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Diarrhea in children

Written by Healthwords's team of doctors and pharmacists based in UK | Updated: 10.02.2023 | 3 min read

Diarrhea is common in children and babies and normally resolves on its own. In its mildest form, they can eat something new, such as spicy or teething in young babies. It’s common for them to pick up viral infections from food or each other at nursery and school – these are usually short-lived, and they recover within a few days.

In acute diarrhea, the main risk is dehydration. If it lasts longer than two weeks, it’s called chronic diarrhea and is worth discussing with your doctor, even if they appear well – toddler diarrhea is one cause of chronic diarrhea.

We will talk you through the different causes, when to worry, and when to seek medical help.

Common causes of diarrhea in children and babies?

Gastroenteritis describes an infection in the gut primarily due to viruses like rotavirus, adenovirus, and norovirus, which spread between them from infected stool to fingers to mouth, or from infected food. They will usually eat very little for a few days. They will often say their tummy hurts, pain may come in waves or cramps, they may have a temperature, and they may have some vomiting or feeling sick.

Bacterial gastroenteritis is less common and often comes from food, contaminated water, or poor hygiene, and it is more often associated with travel abroad to certain countries. The diarrhea is sometimes bloody, and your child might be pretty unwell with a fever. Infection with parasites is also possible to bring home from certain parts of the world.

Prolonged or repeated courses of antibiotics can change the gut’s natural protective bacteria – the microbiome – and allow certain bacteria to overtake and cause gut disruption and diarrhea. And those children on medication or with conditions that suppress the immune system are particularly vulnerable to gastroenteritis.

Children may have food intolerances or allergies that cause diarrhea, such as gluten or lactose intolerance. This may also come with stomach cramps, bloating, and - in babies - poor feeding or failure to gain weight.

Occasionally children may present with colitis, an inflammation of the gut that sometimes indicates a long-term condition like inflammatory bowel disease. In this case, mucus and blood might be mixed with the stool, they may feel quite tired, and they may be losing weight.

Should I keep them off from school?

With infective gastroenteritis, your child or baby is contagious from the time they get the first symptoms of diarrhea until they have recovered. They should stay off school and avoid pregnant or immune-compromised people until their symptoms have resolved for 48 hours.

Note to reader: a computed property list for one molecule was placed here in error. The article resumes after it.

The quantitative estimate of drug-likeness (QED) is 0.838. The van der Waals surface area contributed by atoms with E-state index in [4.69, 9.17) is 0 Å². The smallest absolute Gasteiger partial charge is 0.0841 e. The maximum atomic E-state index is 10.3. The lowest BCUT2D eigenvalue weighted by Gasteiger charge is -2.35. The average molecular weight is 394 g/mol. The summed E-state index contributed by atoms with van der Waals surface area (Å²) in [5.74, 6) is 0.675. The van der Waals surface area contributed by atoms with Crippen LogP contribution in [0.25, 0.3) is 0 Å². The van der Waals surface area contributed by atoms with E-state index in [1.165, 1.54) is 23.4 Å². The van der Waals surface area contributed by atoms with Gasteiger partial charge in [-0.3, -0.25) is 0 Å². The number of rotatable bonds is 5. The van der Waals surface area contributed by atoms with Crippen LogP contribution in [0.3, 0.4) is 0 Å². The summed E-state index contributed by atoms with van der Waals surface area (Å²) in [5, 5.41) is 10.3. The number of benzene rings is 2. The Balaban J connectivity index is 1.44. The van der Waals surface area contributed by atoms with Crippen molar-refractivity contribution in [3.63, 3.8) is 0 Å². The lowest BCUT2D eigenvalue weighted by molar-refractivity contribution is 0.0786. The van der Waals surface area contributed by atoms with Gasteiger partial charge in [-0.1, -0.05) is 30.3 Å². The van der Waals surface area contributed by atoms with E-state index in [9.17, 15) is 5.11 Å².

If you have more than one bathroom, try to keep one just for them to use, and avoid sharing cutlery or cups, clothes or towels with anyone else in your household. Everyone in the house should follow strict hand hygiene, including washing hands with soap and water after toileting and preparing or eating food.

How is diarrhea treated in children and babies?

The main thing to do is to keep the child or baby hydrated. Babies should continue to feed as usual, and you can supplement with a little water between feeds. Older children should be encouraged to have regular, small, but frequent sips of water to prevent dehydration. Keep a monitor of this and how much they’re passing urine.

Diarrhea can cause salts and minerals to be lost from the body alongside water especially potassium. This can make them feel even worse and be dangerous with large losses. Oral rehydration treatments can help replace lost salts and keep their bodies balanced.

Don’t force food unless they’re interested, and start with bland foods like dry toast or watered-down soups. Avoid dairy, spicy foods, sugary or fizzy drinks, or acidic foods like fruits or fruit juice until fully recovered. 

Suppose you have traveled abroad or there is suspicion that a bacterial or parasitic infection is the cause. In that case, your doctor may send off a stool sample – if proven, they will offer antibiotics.

When should I take them to the doctor?

You should contact your doctor urgently if your child is not keeping fluids down and they are not feeding as you would expect. Signs of dehydration include fewer or lighter wet diapers (less than half their normal is worth taking note of and seeking advice on), persistent diarrhea or vomiting with no signs of improvement, crying without tears, persistent fevers, increased fussiness, and difficulty waking them or keeping them awake.

Blood and mucus in the stool and severe stomach pains need an urgent review by your doctor.

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